“Our athletes have worked extremely hard to get there. They have trained hours, they’ve travelled the world, they’ve competed…this is a situation that needs to be dealt with diplomatically and that’s exactly what we’re doing,” she said.

In terms of athlete safety on the ground, St-Onge said the government is working closely with the RCMP to ensure robust security measures are in place.

“There are already agents that have been hired to ensure the security of the athletes and we’re still in discussion with the RCMP, with [Public Safety Minister] Marco Mendicino and everything will be in place to make sure that the athletes are safe. That’s our priority,” she said.

The RCMP have in the past worked with the Canadian Olympic Committee on safety precautions ahead of Olympic Games.

“In this particular situation, it is obvious that we want to make sure that our athletes have access to protection services and that’s why we’ll be working with the RCMP but also we will be liaising with our embassies and missions across China because we want to make sure our diplomatic services on site are there,” Joly added.

Conservative Leader Erin O’Toole said Wednesday he approves of a diplomatic boycott.

“We shouldn’t send a message that we accept treatment of the Uyghurs, and we accept the situation in Hong Kong so at this stage a diplomatic boycott is appropriate,” he said.

The NDP have also sought to push the government in this direction.

“I think this was a good decision today,” NDP Leader Jagmeet Singh said Wednesday.


The CEO and Secretary General of the Canadian Olympic Committee David Shoemaker and the CEO of the Canadian Paralympic Committee Karen O’Neill say they “understand and respect” the government’s decision not to have political representation at the Games.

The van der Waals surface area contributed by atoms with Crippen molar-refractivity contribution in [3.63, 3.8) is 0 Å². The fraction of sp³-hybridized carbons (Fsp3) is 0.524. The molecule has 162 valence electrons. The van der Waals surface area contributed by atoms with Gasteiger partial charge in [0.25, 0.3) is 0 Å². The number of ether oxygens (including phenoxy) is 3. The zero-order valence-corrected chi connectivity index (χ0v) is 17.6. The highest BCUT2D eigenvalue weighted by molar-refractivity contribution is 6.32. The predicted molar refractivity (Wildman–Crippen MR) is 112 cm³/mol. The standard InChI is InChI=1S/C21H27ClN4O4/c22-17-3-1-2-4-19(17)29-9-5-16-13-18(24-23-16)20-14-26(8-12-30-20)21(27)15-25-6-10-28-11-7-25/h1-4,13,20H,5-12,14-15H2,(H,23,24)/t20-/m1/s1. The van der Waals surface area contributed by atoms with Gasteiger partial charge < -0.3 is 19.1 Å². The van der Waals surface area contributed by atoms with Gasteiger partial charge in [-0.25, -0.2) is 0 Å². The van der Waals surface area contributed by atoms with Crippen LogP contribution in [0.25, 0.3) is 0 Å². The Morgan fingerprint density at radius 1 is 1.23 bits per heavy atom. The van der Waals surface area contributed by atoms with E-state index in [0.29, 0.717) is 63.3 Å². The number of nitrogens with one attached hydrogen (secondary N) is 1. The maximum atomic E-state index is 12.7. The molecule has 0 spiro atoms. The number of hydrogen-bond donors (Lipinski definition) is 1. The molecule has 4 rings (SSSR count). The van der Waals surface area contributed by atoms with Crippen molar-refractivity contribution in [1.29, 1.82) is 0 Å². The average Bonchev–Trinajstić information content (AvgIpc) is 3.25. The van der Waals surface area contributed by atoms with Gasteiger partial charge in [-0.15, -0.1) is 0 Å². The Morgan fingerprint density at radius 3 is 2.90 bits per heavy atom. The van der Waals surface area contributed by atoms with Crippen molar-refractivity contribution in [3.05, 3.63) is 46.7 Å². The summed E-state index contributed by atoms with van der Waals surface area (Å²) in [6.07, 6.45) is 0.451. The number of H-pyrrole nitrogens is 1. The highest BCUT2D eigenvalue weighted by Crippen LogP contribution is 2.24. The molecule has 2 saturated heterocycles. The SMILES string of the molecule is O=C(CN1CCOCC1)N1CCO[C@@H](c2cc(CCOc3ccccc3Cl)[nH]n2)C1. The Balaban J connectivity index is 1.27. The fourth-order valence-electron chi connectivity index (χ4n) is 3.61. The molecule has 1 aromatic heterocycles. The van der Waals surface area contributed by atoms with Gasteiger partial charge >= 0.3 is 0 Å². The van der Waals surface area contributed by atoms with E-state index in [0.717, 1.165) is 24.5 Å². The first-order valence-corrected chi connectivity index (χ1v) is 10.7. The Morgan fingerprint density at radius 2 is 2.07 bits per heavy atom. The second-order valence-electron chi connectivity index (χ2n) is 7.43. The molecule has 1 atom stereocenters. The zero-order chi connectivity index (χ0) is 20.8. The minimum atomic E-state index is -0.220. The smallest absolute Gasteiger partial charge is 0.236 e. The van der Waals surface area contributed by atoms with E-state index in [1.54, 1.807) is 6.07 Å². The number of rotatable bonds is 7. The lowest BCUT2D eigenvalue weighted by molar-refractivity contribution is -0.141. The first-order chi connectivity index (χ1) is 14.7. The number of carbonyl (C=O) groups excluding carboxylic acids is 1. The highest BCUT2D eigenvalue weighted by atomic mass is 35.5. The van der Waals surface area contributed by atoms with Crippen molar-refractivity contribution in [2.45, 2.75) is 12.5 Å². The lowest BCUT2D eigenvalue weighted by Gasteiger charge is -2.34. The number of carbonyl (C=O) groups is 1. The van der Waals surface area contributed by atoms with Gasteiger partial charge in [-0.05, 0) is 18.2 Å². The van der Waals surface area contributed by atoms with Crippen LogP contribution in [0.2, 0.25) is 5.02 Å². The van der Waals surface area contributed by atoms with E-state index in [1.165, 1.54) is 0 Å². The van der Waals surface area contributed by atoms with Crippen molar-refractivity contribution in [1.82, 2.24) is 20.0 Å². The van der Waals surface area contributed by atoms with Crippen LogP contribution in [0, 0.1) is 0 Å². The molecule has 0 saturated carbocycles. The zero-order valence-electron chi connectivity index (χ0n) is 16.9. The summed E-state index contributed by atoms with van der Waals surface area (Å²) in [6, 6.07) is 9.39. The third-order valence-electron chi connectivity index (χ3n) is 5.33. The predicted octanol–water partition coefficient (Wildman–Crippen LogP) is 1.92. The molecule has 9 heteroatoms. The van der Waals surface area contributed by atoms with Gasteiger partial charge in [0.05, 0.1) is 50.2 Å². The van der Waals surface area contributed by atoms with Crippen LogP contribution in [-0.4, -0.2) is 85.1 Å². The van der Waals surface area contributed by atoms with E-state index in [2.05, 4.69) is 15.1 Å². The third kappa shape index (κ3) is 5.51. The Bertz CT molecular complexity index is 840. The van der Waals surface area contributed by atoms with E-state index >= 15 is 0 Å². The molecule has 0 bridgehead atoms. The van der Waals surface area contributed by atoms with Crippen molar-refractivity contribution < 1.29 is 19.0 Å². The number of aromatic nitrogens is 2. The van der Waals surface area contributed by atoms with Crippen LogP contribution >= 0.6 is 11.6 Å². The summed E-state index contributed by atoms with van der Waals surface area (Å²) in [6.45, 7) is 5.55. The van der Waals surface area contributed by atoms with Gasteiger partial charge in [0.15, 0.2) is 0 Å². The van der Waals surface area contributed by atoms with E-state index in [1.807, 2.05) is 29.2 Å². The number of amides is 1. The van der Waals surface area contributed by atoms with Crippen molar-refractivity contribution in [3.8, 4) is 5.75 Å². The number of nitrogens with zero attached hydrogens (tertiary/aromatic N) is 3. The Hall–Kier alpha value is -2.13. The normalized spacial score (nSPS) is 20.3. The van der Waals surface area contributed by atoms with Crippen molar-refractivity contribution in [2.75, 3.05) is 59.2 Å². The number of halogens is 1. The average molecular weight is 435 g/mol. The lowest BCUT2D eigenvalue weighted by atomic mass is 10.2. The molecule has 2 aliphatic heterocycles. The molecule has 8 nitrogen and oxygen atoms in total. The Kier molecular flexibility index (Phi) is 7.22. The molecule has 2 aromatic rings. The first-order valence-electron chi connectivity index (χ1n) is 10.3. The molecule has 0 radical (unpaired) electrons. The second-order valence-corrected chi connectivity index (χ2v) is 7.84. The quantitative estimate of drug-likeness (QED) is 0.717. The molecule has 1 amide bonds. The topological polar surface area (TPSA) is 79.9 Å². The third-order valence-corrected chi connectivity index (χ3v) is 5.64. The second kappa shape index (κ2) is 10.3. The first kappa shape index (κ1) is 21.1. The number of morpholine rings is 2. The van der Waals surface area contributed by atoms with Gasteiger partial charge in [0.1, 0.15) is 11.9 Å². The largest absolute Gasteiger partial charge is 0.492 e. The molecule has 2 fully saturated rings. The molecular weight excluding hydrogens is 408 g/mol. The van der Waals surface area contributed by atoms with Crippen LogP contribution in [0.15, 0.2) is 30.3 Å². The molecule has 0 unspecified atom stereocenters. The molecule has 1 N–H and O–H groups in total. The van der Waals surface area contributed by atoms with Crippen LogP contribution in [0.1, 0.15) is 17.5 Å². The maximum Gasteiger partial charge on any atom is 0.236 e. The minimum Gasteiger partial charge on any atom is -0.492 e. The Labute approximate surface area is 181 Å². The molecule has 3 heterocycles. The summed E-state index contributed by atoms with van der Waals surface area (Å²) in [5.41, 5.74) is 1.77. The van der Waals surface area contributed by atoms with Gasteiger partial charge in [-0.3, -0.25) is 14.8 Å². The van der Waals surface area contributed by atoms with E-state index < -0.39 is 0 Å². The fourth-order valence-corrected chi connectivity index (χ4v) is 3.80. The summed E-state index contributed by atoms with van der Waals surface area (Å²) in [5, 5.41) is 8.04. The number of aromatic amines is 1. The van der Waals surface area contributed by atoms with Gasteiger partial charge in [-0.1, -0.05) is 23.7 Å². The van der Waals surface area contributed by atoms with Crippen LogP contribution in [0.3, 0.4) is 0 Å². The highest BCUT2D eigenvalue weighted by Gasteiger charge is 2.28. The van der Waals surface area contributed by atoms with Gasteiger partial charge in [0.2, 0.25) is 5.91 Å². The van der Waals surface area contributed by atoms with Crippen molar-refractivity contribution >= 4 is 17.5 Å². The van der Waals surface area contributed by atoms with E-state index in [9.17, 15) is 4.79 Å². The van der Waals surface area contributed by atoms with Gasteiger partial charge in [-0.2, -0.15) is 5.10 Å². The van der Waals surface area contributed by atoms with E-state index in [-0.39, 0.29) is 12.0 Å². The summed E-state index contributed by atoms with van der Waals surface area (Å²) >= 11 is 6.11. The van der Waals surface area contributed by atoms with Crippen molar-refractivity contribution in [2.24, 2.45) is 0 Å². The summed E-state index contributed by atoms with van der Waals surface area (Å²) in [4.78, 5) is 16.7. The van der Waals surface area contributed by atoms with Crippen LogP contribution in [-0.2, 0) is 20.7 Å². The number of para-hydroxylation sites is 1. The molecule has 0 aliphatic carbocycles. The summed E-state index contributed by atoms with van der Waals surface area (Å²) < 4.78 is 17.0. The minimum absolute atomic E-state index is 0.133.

“We also recognize how this announcement draws the important distinction between the participation of athletes and the participation of government officials at the Games,” the statement reads.

It goes on to acknowledge China’s concerning conduct but notes that the Olympics create an “important platform” to draw attention to them.

Dick Pound, member of the International Olympic Committee, echoed a similar sentiment Wednesday.

“Canada seems to have moved on from its position in 1980 in the Moscow boycott where the athletes should pay the only price for political issues. So I think there’s been a good division made there,” he told CTV News Channel.

At the time, prime minister Pierre Elliott Trudeau made the call to block athletes from attending the summer games in Moscow a year after the Soviet Union’s invasion of Afghanistan.

Pound said the diplomatic boycott is unlikely to impact the Games at all.

“The world is waiting for these very wonderful and special Games coming up in February. Those will go on, they’ll be well organized as we knew they would be, and the athletes have every opportunity to do their best in the best possible conditions and that’s what it should be,” he said.

With files from Writer Ben Cousins, The Canadian Press, The Associated Press